I don't blame Albert Pujols for wanting a contract that said he was Albert Pujols; it's been clear all along that he's the kind of guy who is driven by nebulous ideas of respect and disrespect—a Tony La Russa player from the moment La Russa declared him the best he'd ever managed—and the Los Angeles Angels offered him more Respect Units, and a team that is a reasonable facsimile of a contending one, with players that used to be contending players, and that was that.
I don't blame the Cardinals, either, though I'm still a little mystified by the choices they ended up making; the Cardinals have drawn millions with successful teams before Pujols and they will after Pujols, and coming off a World Championship, with the NBA-wide turn on LeBron James still fresh in national sportswriters' Narrative Generators, this was the perfect moment to not resign Pujols and still, in 2012, be the best-fans-in-baseball Cardinals. Lance Berkman is popular enough to subvert the Albert Pujols comparisons and old enough not to fall victim to them.
Both parties concerned come out of this non-deal looking better than they might have in other years and with other teams—the Cardinals don't dump Pujols after a losing season and claim rebuilding, and Pujols doesn't dump the Cardinals in favor of Jeffrey Loria, whose final contract offer was, sources report, a hotel-stationary crayon drawing of both of them jumping into enormous piles of Susan B. Anthony dollars.
Both sides made the right move; both sides are in great position to achieve baseball and public-relations success next year. I think both sides made a huge mistake.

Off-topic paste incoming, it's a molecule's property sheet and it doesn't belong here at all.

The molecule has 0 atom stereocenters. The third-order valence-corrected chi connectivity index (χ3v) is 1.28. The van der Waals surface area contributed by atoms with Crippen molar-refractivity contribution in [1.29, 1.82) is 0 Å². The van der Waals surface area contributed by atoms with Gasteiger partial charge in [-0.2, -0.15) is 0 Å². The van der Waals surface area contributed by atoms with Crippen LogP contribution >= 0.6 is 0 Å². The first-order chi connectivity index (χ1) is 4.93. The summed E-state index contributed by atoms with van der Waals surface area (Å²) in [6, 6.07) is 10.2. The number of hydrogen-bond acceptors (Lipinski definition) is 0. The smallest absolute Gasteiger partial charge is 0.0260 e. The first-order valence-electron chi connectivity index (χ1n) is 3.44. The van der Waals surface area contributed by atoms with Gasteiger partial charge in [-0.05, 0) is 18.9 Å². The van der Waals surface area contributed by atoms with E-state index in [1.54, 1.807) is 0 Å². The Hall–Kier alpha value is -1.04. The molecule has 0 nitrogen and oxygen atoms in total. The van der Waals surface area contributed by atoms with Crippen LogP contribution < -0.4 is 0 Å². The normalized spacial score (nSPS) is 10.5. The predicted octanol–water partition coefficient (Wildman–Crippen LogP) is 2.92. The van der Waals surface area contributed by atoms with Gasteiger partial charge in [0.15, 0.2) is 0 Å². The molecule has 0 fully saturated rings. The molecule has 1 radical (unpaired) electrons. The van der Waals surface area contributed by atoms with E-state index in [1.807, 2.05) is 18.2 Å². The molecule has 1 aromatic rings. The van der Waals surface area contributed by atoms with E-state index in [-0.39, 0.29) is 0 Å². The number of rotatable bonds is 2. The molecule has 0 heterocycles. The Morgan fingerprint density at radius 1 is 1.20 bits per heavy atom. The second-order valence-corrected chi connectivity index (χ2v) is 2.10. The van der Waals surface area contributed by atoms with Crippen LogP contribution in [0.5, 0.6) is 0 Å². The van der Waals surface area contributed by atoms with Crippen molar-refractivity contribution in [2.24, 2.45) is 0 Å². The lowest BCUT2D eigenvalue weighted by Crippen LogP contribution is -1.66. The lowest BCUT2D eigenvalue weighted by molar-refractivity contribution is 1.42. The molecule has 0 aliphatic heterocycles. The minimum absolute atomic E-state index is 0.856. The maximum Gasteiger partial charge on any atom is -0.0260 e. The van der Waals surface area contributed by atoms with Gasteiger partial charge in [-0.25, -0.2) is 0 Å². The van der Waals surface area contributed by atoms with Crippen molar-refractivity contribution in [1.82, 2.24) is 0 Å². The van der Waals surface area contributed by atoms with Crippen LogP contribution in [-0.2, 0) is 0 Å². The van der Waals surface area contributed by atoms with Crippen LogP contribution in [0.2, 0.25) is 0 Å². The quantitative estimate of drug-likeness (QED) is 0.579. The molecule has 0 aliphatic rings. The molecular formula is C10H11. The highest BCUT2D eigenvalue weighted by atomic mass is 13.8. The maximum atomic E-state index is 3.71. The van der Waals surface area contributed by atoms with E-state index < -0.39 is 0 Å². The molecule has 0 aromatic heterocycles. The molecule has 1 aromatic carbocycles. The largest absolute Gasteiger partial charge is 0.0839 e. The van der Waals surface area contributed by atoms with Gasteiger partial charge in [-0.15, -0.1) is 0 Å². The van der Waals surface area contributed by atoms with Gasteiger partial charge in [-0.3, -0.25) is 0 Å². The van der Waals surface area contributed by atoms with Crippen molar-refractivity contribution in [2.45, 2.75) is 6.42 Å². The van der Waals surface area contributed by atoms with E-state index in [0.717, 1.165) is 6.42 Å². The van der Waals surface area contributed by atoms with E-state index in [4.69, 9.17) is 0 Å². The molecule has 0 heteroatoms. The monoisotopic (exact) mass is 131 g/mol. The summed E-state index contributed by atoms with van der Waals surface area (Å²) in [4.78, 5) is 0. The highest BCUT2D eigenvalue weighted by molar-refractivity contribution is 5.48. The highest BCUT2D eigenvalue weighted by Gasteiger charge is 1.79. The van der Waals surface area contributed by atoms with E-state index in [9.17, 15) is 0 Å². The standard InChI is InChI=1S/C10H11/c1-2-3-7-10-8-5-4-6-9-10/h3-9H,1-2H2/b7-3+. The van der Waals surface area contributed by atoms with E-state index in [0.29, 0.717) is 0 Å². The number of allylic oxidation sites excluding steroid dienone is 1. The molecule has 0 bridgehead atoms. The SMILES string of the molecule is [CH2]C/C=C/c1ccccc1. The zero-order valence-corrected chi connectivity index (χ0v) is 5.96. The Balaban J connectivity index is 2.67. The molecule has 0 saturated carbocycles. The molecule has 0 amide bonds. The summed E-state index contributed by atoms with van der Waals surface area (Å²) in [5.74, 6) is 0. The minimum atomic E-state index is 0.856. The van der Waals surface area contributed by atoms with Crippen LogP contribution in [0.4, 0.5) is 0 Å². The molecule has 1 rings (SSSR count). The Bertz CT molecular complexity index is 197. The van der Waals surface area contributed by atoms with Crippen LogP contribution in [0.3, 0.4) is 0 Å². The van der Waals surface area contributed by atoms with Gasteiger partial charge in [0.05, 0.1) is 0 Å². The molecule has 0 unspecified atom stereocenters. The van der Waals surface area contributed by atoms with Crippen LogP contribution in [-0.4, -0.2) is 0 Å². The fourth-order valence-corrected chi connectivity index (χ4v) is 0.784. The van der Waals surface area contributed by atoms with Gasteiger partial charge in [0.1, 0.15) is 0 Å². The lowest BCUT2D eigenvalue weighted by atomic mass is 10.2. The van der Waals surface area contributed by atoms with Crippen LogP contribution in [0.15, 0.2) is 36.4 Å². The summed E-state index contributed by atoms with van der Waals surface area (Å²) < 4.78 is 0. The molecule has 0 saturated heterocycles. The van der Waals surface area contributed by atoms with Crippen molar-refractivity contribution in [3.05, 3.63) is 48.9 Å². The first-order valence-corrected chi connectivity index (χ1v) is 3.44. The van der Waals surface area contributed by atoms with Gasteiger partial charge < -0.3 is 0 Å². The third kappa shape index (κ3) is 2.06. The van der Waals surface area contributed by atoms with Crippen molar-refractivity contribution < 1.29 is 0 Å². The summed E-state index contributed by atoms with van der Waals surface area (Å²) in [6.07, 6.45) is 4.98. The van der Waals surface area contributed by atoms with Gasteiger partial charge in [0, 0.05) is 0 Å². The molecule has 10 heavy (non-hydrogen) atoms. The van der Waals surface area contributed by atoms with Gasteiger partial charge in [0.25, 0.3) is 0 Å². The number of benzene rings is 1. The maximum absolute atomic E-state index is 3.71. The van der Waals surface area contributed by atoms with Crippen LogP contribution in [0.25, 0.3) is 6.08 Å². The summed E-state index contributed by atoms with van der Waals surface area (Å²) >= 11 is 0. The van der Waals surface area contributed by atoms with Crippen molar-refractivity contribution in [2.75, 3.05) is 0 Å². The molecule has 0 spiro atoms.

Now Albert Pujols is 32 and forced to prove himself again and to do it in Los Angeles, where proving yourself is a matter of constant reassertion of your desire to win, your desire to look like you desire to win, your desire to not piss off Bill Plaschke by failing to be Paul LoDuca again. He's got bad legs and he's past his nominal and observed prime and odds are good that he will be really great instead of really really great, and a really great player that watches his home runs and limps around the bases and makes unbelievably stubborn moves while rounding third base.
If he'd stayed in St. Louis all of that would be swaddled in all of this: Breaking team and MLB records, competing for division championships, the memory of those World Series wins and those accomplishments from his stint, between 2003 and 2009, as maybe the best first baseman who'd ever lived. In Los Angeles, short of a second peak, he won't be that—he won't be Alex Rodriguez, hated even with the Rangers, the master of creepy and noncommittal body language and interviews, but he won't be Albert Pujols either.
Now the Cardinals will have to prove every year that they're competitive. They have one of the most expensive outfielders in baseball on the roster but you won't recognize that from their press; without the easy pull of Pujols as shorthand for a contending team the Cardinals will lack, at least for a while, an obvious identity as World Series contenders.
Having just won the World Series, of course, they have a year or two to establish one. But these Cardinals have thrown off the popular identity that had been handed to them, and this is a team that's thrived, both in the moment and in the constant retellings of its famous history, on teams with identities—the Gashouse Gang, El Birdos, Whiteyball, Mark McGwire and company, MV3 and then just Pujols, alone, the best player in baseball.
The 2012 Cardinals are the 1996 Cardinals—competitive and diffuse, a team apart from what they'd be eventually and what they were before. That weird collective anonymity comes from the Cardinals making a mistake and Pujols making a different mistake, but if there's any consolation to take from this ugly, tangled mess of half-true PR statements and five-year-old interviews it's this: The 1996 Cardinals were fun to watch.
The 2012 Cardinals won't look like any Cardinals team we've seen since 2001, and by April I'll probably be okay with that.